Brian O’Connell
BDS MS PhD FACP FFD FTCD
Professor of Restorative Dentistry
Trinity College Dublin

Congratulations to the Cork University Dental School on its first 100 years of dental education and service to the community. It is important to celebrate the achievement of the Dental School, which is flourishing as never before, as well as recognising the many individual contributions on which the current successes have been built. Such an occasion invites reflection on where we have come from and, indeed, if we are going in the right direction. Looking at the areas of dentistry that have had the most impact in the scientific literature in the past 25 years, it is clear that the interface between oral health and general health still generates the most interest, as for example did the possibility of a link between periodontal disease and cardiovascular disease.1 Perhaps this is a lesson we have to keep re-learning. What happens in the mouth influences, and is influenced by, the body as a whole. Fundamentally, we should be taking care of people, not just their teeth.

FIGURE 1: Mandibular fixed implant prosthesis placed in 1987, showing extra-oral view (left) and occlusal view (right). Components have changed over the years but the survival of this type of prosthesis has not improved significantly.

FIGURE 1: Mandibular fixed implant prosthesis placed in 1987, showing extra-oral view (left) and occlusal view (right). Components have changed over the years but the survival of this type of prosthesis has not improved significantly.

The implant evolution
When we think of prosthodontics we tend to believe that it has undergone a sea change in the past few decades, with the development of dental implants having the greatest impact in the dental literature. Though the barrage of advertisements for dental implants suggests a revolution, the evidence would suggest more a process of evolution. The development of dental implants has been well documented in the scientific literature and successful treatment of edentulous patients by the Gothenburg group was recorded more than 30 years ago.2 Many patients are still treated according to these protocols with incremental improvements in technology (Figure 1). However, we have learned to extend the use of dental implants into more challenging situations, including immediate or early loading, and the boundaries of what is clinically predictable have become clearer.3 Notably, implant design has greatly converged over the years, suggesting that form is more closely fitting function than ever before. Despite this progress, we should bear in mind that technical and biological complications are a very common part of implant therapy, from the simple mechanical failures (Figure 2a) to the more intractable problems, such as peri-implantitis (Figure 2b).4 Far from being a once-off ‘repair job’, implant restorations themselves commit patients and dentists to a long-term care relationship.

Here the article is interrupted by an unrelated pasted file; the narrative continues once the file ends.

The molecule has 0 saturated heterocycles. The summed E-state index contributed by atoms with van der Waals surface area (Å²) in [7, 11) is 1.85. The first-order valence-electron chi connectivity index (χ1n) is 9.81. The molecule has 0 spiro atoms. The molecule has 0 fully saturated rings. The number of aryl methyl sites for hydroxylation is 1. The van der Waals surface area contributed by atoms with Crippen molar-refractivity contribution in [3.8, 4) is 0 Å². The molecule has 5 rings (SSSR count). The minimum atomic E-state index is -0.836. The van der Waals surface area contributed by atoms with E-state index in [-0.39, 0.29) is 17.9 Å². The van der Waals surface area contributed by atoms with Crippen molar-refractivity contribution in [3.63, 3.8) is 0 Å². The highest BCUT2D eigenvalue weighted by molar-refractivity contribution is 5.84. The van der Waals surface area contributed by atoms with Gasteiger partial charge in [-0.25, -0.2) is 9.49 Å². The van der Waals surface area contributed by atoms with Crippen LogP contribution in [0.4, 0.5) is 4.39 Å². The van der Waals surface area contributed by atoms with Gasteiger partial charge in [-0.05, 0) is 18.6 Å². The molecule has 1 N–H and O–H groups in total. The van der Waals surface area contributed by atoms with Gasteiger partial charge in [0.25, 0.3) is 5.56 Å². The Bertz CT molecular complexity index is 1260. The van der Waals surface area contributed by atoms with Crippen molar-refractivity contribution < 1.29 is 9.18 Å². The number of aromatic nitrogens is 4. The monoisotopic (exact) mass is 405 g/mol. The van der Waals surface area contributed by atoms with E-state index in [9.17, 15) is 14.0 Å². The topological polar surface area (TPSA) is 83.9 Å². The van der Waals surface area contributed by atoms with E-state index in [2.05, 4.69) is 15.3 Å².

FIGURE 2: Fracture and wear of veneering material remain the most common complications with implant restorations (left), while peri-implantitis can lead to implant loss and may be difficult to manage (right).

FIGURE 2: Fracture and wear of veneering material remain the most common complications with implant restorations (left), while peri-implantitis can lead to implant loss and may be difficult to manage (right).

The very success of implant treatment should beg the question of why so many natural teeth need to be replaced. Why is it that periodontal disease still rages through the adult population, despite decades of research on its cause and prevention? How can it be that so many teeth are lost to dental caries, when we have long considered this to be a preventable disease? To any independent observer it would seem strange that so much time, energy and money has been invested in the replacement of teeth, rather than implementing the strategies to prevent their loss in the first place.

Looking at the whole patient
One of the positive developments in the past 20 years of restorative dentistry has been the consideration of the whole patient when assessing their oral status and, especially, the outcome of treatment.5 We have become much more aware of how oral health impacts on the daily activities of our patients, and this is particularly true of the elderly and the edentulous. We are learning that patient-centred outcomes are often the most important way to measure the success of treatment.6 It is now well documented that many edentulous patients suffer limitations in eating and speaking that can lead to wider psychological discomfort and difficulties with social interactions.7 The relative success of fairly simple treatments, such as implant-retained mandibular overdentures, has been demonstrated in alleviating many of these problems for patients and restoring some degree of confidence and independence.8 However, such treatment is still not available as part of our public health system, and so is denied to most of our elderly people. We have to ask ourselves how much of a success we can claim for treatment that is effective but is not available to those who need it most. This also frames the larger question of the place of oral health in our health service; who advocates for those most in need and how treatment priorities are derived. It does not seem that the implementation of oral healthcare has been keeping pace with developments in treatment.

Future research and development